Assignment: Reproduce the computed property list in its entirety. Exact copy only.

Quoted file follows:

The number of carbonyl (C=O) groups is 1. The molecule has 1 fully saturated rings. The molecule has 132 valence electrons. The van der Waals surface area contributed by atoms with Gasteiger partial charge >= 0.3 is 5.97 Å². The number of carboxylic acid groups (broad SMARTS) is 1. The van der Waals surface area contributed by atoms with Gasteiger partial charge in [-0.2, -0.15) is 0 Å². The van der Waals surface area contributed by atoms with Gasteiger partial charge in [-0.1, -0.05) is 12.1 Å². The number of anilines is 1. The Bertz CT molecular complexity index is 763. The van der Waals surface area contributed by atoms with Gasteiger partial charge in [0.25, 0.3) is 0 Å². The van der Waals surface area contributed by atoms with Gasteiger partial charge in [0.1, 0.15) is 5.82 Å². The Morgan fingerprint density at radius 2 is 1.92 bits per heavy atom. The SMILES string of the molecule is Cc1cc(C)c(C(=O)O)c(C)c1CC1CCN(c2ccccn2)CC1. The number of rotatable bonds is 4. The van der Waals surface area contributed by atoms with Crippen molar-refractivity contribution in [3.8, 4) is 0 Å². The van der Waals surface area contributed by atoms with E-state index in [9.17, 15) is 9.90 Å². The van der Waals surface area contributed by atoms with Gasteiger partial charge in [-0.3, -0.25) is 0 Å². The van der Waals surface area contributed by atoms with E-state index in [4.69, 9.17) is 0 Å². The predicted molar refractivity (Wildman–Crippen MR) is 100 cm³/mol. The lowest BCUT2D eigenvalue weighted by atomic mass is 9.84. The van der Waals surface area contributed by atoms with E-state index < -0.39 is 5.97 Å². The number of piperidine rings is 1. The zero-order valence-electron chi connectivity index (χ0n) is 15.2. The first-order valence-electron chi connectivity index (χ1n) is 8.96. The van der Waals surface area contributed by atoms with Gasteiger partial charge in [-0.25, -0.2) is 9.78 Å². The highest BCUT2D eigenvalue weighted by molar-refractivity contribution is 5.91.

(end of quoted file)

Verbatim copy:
The number of carbonyl (C=O) groups is 1. The molecule has 1 fully saturated rings. The molecule has 132 valence electrons. The van der Waals surface area contributed by atoms with Gasteiger partial charge >= 0.3 is 5.97 Å². The number of carboxylic acid groups (broad SMARTS) is 1. The van der Waals surface area contributed by atoms with Gasteiger partial charge in [-0.2, -0.15) is 0 Å². The van der Waals surface area contributed by atoms with Gasteiger partial charge in [-0.1, -0.05) is 12.1 Å². The number of anilines is 1. The Bertz CT molecular complexity index is 763. The van der Waals surface area contributed by atoms with Gasteiger partial charge in [0.25, 0.3) is 0 Å². The van der Waals surface area contributed by atoms with Gasteiger partial charge in [0.1, 0.15) is 5.82 Å². The Morgan fingerprint density at radius 2 is 1.92 bits per heavy atom. The SMILES string of the molecule is Cc1cc(C)c(C(=O)O)c(C)c1CC1CCN(c2ccccn2)CC1. The number of rotatable bonds is 4. The van der Waals surface area contributed by atoms with Crippen molar-refractivity contribution in [3.8, 4) is 0 Å². The van der Waals surface area contributed by atoms with E-state index in [9.17, 15) is 9.90 Å². The van der Waals surface area contributed by atoms with Gasteiger partial charge in [-0.3, -0.25) is 0 Å². The van der Waals surface area contributed by atoms with E-state index in [4.69, 9.17) is 0 Å². The predicted molar refractivity (Wildman–Crippen MR) is 100 cm³/mol. The lowest BCUT2D eigenvalue weighted by atomic mass is 9.84. The van der Waals surface area contributed by atoms with E-state index < -0.39 is 5.97 Å². The number of piperidine rings is 1. The zero-order valence-electron chi connectivity index (χ0n) is 15.2. The first-order valence-electron chi connectivity index (χ1n) is 8.96. The van der Waals surface area contributed by atoms with Gasteiger partial charge in [-0.25, -0.2) is 9.78 Å². The highest BCUT2D eigenvalue weighted by molar-refractivity contribution is 5.91.